I can still remember the party almost ten years ago at which I was first introduced to the visionary art work of Alex Grey. At the time, I was just getting my feet wet with psychedelics, as were a number of my friends, and we crowded around a copy of Sacred Mirrors, Grey’s first collection, and oooohed and ahhhhed at what appeared to all of us to be direct snapshots of states of consciousness for which we were barely scraping together rudimentary models for in our minds. It was a visceral connection; we didn’t doubt that this person was painting with a rare authority, and perhaps it gave us courage to continue our nascent explorations of the psychedelic realms. He acted as a kind of ontological cartographer, inspiring us to visit these regions that to us had previously been uncharted territory.
Transfigurationsis an eminently worthy follow-up to the Sacred Mirrors collection. The book opens with a tour of Grey’s history as an artist, following him through his days of existential, “transgressive” performance and installation art. These are his “pre-LSD” days, and his work is confrontational, searching, and political; indeed, some of his most interesting early work focuses on Cold War tensions and visions of nuclear holocaust. But soon, his eyes opened to the spiritual world via his encounters with psychedelics and the serendipitous meeting of his love, Allyson, he settles into exploring and elaborating the spiritual themes that will eventually come to dominate his work. The bulk of Transfigurations is a tour of the paintings and sculptures created in what has come to be recognized as his signature style.
I freely admit to feeling a distinct intimidation at having to review this book, for Grey’s knowledge and understanding of the world’s wisdom traditions is immense. But as art critic Donald Kuspit writes in an essay published in the book, “We need not know the meaning of each symbol in Grey’s encyclopedic array – we need not know the cultural source of any of them. We only have to experience the forceful luminosity and overwhelming rhythms of Grey’s images and surfaces to have a so-called mystical, oceanic experience, that is, to be transfigured.” That’s undoubtedly the reason Grey’s work has attained such popularity within the psychedelic movement, which seems to many observers to encompass a wildly disparate array of skeptical, nay-saying, syncretic buffet-style spirituality, and outright hostility toward anything that smacks of organized religion. Grey manages to incorporate the themes and imagery of the world’s wisdom traditions without demanding belief in any particular system; he is revealing the mysteries as experiential in nature, not something frozen, but something dynamic and filled with joy.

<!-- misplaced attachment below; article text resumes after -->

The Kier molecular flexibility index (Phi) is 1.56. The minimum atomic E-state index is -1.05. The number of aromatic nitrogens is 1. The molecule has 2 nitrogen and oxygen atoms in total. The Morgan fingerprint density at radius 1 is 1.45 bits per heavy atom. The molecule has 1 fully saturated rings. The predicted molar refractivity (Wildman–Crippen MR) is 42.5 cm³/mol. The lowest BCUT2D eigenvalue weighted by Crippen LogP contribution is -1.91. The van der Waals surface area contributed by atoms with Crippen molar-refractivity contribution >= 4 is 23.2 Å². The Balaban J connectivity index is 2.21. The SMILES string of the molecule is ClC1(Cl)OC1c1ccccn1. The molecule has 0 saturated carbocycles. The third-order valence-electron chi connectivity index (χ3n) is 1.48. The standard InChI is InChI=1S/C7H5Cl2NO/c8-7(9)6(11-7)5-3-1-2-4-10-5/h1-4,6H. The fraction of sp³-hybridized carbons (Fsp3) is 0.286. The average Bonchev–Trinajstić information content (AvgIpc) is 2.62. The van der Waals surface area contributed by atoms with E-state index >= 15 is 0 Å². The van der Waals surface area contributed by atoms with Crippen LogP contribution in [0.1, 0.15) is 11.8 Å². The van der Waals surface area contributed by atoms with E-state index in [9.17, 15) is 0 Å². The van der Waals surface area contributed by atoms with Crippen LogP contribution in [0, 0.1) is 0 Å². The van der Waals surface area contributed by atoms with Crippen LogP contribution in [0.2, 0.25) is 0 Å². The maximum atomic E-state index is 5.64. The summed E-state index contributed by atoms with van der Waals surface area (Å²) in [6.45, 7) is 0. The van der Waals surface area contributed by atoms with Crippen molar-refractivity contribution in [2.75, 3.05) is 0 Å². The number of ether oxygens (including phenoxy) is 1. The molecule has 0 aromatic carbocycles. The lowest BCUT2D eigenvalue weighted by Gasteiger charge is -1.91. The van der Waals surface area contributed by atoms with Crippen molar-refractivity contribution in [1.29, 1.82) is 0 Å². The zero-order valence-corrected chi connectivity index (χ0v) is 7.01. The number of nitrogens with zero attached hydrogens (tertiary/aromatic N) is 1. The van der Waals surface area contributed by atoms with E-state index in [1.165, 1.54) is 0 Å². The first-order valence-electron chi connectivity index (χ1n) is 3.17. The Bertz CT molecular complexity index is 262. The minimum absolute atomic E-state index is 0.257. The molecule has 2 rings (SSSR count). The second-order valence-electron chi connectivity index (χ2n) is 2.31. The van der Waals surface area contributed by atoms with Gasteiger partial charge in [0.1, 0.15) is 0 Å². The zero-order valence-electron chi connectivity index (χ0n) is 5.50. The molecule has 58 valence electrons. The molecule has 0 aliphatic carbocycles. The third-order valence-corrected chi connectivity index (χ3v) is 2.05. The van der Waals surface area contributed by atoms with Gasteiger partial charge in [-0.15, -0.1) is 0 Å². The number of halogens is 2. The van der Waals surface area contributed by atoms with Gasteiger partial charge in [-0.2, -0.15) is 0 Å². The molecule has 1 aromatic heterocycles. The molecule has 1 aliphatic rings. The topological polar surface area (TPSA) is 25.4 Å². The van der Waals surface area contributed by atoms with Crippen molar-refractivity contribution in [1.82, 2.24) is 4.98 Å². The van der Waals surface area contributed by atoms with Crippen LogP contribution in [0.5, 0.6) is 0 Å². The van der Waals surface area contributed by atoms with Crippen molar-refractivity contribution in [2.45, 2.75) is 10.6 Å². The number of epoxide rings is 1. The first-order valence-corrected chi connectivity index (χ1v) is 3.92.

I won’t make the mistake of attempting to describe these paintings in words; you should visit his site if you need more of an actual introduction to Grey’s style. That said, Grey paints with such meticulous precision that it often takes a very close look at these glossy reproductions to reveal the actual brush strokes and texture of the works. This is not the crisp digital perfection of modern computer-generated psychedelic graphics, which makes these works all the more astonishing in a way. By the same token, seeing “Vision Crystal” the painting side by side with a still from the Chapel of Sacred Mirrors fly-through computer animation definitely suggests that Grey could take over the entire “trippy animation” genre if he set his mind to it. His painting, “The Soul Finds Its Way”, is a depiction of what happens to the soul after the physical body dies – because his other paintings resonate with such authority in terms of actual experience, one feels as though this beautifully compelling work is actually a kind of journalism.
An interesting conversation between Grey and Ken Wilber punctuates the book, as they discuss notions of an integral art culture, a culture in which the primary focus of the art world is to deepen humanity’s connection with, and awareness of, the spiritual realities of our existence. Grey clearly elucidates the mission of his work, and it’s extremely admirable, although my own personal feeling is that Grey’s work succeeds against a backdrop in which we are also free to explore so-called “low art.” The one thing that seems entirely missing from Grey’s work, for better or worse, is a true sense of humor. I don’t think humor is necessary in his work at all, mind you, but I hesitate to imagine an integral art culture without humor, without parody, without trashy burlesque, and for that matter, without the weird joys of surrealism and absurdism. Then again, the world would be a lovelier place if Grey had more company in his chosen field, and because Grey writes with such clarity throughout the work, he avoids the trap of “preaching,” leaving us instead with a healthy amount of food for thought, as artists or simply as consumers of art.
It’s clear that the Chapel of Sacred Mirrors will be a mecca for the psychedelic movement, such as it is. Until it’s built, we are fortunate to have Transfigurations to tide us over. Grey’s work offers a unique alternative to even the most strident agnosticism, and reminds cynical bastids like me that there is indeed more to life than what meets the eye.Originally Published In : Trip
- Transfigurations, by Jon Hanna - 2006 Aug 01 publish
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